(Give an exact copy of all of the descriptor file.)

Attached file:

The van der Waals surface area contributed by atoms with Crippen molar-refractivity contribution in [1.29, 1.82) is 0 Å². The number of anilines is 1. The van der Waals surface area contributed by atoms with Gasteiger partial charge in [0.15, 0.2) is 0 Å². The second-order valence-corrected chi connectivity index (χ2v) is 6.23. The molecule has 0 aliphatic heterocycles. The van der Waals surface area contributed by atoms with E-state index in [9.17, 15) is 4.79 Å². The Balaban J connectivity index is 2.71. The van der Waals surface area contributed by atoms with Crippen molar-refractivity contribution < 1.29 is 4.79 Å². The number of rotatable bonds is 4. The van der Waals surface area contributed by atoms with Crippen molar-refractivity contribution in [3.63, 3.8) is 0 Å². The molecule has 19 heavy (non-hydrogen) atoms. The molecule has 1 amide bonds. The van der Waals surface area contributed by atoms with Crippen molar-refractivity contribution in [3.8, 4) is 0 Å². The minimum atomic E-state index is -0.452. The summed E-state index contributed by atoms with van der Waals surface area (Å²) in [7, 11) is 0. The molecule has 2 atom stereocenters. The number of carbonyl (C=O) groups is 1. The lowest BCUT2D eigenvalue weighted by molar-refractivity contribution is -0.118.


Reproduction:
The van der Waals surface area contributed by atoms with Crippen molar-refractivity contribution in [1.29, 1.82) is 0 Å². The number of anilines is 1. The van der Waals surface area contributed by atoms with Gasteiger partial charge in [0.15, 0.2) is 0 Å². The second-order valence-corrected chi connectivity index (χ2v) is 6.23. The molecule has 0 aliphatic heterocycles. The van der Waals surface area contributed by atoms with E-state index in [9.17, 15) is 4.79 Å². The Balaban J connectivity index is 2.71. The van der Waals surface area contributed by atoms with Crippen molar-refractivity contribution < 1.29 is 4.79 Å². The number of rotatable bonds is 4. The van der Waals surface area contributed by atoms with Crippen molar-refractivity contribution in [3.63, 3.8) is 0 Å². The molecule has 19 heavy (non-hydrogen) atoms. The molecule has 1 amide bonds. The van der Waals surface area contributed by atoms with Crippen molar-refractivity contribution in [3.8, 4) is 0 Å². The minimum atomic E-state index is -0.452. The summed E-state index contributed by atoms with van der Waals surface area (Å²) in [7, 11) is 0. The molecule has 2 atom stereocenters. The number of carbonyl (C=O) groups is 1. The lowest BCUT2D eigenvalue weighted by molar-refractivity contribution is -0.118.